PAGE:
Wednesday, September 12, 2012

Every Day Is A Blast #2: 'The Vanity Game'

Each day for seven days I'll be looking back at one of the Blasted Heath books I've read and reviewed. The second in this series of blog posts is 'The Vanity Game' by H.J. Hampson.

With her debut receiving accolades from the likes of Megan Abbott and Spinetingler magazine – ‘The Vanity Game’ had much to live up to. Lucky H.J. Hampson delivered in spades. When 2012 is all said and done, ‘The Vanity Game’ will be on my ‘best-of’ list and a few others too. My review originally posted in May 2012 on Goodreads and Amazon is below:

‘The Vanity Game’ combines the easy murder of Jason Starr with the black humour of Douglas Lindsay. Fusing the glitz and glamour of high fame A-List celebrity with the gore and grime of the violent underworld, Hampson’s debut novel spotlights the darker side of the entertainment industry. For soccer star Beaumont Alexander, life as he knows it is about to spiral out of control following a brutish encounter at a celebrity party. That one incident leads to a chain of events which ultimately sees Beaumont loose his grip on reality and perception of truth.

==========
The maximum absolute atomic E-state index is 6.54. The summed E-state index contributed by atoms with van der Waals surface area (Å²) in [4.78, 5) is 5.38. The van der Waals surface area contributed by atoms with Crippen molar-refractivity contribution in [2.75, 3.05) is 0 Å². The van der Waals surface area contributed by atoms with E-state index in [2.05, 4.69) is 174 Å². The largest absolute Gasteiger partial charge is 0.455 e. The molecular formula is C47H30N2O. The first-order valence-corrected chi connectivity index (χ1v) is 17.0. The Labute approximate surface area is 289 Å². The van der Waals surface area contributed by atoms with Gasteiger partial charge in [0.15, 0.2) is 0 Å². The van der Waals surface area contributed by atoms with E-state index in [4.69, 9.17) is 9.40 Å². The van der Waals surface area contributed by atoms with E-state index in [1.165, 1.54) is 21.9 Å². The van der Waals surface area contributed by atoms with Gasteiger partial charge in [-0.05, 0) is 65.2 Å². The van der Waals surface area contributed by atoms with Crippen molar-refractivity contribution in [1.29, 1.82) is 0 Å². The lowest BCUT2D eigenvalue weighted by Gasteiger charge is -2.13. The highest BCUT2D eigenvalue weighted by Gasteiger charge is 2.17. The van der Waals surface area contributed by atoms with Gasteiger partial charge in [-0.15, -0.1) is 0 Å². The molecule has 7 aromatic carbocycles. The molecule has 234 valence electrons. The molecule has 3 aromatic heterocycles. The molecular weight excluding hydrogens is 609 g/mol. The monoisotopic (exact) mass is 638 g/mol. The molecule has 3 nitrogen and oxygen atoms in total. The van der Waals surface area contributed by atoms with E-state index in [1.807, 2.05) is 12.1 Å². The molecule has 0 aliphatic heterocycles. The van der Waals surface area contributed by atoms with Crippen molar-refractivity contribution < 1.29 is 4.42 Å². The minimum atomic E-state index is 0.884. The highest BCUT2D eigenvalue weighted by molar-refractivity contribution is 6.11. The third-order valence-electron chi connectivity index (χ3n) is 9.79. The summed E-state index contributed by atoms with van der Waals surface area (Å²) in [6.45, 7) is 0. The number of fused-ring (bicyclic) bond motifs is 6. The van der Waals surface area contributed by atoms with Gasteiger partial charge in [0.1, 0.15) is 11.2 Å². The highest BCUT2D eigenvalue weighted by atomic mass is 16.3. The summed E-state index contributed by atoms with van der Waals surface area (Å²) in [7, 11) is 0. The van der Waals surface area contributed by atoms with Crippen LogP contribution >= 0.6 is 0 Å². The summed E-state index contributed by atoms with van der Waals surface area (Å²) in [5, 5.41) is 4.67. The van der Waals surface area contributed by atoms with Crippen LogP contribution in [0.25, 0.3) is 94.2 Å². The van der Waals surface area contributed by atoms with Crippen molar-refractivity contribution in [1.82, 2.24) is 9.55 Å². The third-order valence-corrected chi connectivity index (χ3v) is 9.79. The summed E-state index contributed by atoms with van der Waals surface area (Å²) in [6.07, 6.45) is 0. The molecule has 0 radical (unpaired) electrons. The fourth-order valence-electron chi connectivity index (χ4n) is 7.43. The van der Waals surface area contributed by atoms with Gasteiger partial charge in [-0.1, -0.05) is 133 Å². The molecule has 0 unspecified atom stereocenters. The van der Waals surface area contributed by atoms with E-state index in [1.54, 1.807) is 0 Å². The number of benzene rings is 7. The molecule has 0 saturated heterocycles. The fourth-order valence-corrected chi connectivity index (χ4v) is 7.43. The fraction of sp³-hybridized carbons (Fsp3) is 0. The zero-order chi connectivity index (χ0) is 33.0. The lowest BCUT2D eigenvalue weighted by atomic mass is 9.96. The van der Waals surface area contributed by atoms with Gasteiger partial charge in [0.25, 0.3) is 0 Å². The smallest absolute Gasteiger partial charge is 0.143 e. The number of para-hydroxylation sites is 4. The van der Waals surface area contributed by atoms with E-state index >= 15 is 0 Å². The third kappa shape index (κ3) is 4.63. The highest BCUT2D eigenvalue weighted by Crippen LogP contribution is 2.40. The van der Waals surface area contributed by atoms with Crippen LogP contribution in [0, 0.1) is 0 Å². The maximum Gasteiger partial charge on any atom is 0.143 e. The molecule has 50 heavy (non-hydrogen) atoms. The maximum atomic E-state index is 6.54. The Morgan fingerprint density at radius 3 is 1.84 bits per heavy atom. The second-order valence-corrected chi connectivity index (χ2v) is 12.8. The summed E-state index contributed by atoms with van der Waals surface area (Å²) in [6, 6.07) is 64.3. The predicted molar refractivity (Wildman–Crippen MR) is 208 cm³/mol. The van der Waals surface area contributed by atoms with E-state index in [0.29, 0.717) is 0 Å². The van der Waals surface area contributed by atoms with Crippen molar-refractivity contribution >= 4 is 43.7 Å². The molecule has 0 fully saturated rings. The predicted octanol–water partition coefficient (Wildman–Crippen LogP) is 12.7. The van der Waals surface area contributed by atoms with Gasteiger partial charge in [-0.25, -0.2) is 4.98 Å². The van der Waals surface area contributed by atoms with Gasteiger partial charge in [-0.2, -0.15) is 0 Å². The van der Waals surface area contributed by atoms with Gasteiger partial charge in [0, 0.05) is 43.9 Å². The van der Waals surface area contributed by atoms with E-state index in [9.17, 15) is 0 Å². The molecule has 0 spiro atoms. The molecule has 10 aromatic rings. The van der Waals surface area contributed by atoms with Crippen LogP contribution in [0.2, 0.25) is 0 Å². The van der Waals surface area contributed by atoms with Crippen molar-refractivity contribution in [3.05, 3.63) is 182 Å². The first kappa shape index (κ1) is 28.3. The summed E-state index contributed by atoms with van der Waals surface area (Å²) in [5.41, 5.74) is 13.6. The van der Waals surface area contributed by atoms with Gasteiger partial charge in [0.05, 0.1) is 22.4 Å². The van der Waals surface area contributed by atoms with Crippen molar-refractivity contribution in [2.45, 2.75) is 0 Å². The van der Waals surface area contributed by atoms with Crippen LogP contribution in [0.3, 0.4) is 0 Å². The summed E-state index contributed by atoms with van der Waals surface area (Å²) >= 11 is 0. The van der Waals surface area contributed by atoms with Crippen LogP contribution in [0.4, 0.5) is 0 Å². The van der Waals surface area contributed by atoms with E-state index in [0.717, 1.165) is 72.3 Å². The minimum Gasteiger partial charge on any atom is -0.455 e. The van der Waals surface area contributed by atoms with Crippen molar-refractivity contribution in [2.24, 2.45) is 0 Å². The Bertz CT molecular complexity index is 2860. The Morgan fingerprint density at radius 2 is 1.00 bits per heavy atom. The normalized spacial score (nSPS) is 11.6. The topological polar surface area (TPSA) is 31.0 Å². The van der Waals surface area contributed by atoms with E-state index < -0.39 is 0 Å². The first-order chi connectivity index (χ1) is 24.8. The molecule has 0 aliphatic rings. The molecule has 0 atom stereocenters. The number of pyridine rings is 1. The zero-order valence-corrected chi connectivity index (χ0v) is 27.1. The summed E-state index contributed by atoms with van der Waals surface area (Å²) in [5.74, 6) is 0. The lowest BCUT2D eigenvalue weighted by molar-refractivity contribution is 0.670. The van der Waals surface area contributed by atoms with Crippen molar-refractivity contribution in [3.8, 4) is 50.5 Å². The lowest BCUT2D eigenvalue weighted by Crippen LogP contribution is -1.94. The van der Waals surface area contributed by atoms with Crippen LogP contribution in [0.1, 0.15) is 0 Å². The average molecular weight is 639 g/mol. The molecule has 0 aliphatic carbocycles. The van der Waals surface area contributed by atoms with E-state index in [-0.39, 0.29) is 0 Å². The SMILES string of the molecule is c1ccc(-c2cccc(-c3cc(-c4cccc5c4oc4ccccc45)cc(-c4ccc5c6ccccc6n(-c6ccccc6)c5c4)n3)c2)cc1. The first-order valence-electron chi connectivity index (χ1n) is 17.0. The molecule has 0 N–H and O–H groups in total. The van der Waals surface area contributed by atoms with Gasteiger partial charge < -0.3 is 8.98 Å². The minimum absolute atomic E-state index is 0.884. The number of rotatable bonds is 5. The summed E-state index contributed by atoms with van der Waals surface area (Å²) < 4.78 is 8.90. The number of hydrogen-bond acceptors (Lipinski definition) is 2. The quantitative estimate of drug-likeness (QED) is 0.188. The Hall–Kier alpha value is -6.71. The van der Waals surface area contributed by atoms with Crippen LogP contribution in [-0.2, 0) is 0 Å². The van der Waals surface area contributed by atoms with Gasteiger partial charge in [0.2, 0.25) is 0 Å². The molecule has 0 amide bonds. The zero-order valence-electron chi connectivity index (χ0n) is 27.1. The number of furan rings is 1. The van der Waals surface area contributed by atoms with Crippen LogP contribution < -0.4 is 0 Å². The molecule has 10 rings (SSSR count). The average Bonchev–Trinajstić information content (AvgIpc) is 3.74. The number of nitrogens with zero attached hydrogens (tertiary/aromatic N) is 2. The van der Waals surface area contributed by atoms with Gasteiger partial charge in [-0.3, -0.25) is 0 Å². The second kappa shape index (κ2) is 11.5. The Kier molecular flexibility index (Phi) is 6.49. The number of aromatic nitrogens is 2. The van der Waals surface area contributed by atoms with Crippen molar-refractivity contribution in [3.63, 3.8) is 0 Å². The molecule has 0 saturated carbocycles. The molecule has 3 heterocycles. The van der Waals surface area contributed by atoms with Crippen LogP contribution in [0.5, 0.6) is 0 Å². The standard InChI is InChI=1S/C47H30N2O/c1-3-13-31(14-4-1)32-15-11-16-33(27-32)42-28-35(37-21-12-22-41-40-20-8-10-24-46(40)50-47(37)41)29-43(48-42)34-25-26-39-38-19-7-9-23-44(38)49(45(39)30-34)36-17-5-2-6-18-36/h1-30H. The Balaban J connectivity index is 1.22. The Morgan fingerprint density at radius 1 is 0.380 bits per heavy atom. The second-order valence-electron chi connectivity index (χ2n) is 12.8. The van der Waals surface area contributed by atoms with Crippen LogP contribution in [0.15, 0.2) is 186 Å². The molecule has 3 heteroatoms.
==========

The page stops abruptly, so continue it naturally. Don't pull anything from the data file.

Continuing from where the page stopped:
In this pulse pounding thought provoking look at fame and its perils, Hampson creates a world where false reality is an all too believable concept. The Substitutors read like the brain child of Duane Swierczynski in their sleek and evocative chameleon-like nature and would be right at home within works such as ‘Expiration Date’ and ‘Fun & Games’. Each rendition and interaction dilutes the illusion as Beaumont comes to terms with his predicament while seeking solace through the comfort of sharp objects and blunt force trauma to rid his too real demons.

The evolution of the lead character cannot be underestimated; Hampson draws inspiration from a well known real-world mould then constructs a profile loaded with a God complex, insular outlook, and destructive nature. Beaumont goes from being abusive, rude, and obnoxious, to accidental murderer, then victim until the metamorphous is complete rendering him a far different being to the one who first appeared at that fateful celebrity party.

The ever changing girlfriend, Krystal McQueen is a joy to read and comes across as an Alice in Wonderland thrown into a life vastly different from her upbringings. Hampson did a great job at reflecting the correlation between the popular story and her female lead (the decorative pieces within the Love Palace were a nice touch). Like Beaumont, the reader’s reactions and feeling towards her will vary as the story progresses.

'The Vanity Game' is a damn fine read through and through. I sure hope we see more from H.J. Hampson in the near future - she is a talent not to be missed.

More info on 'The Vanity Game' can be found on the Blasted Heath website:

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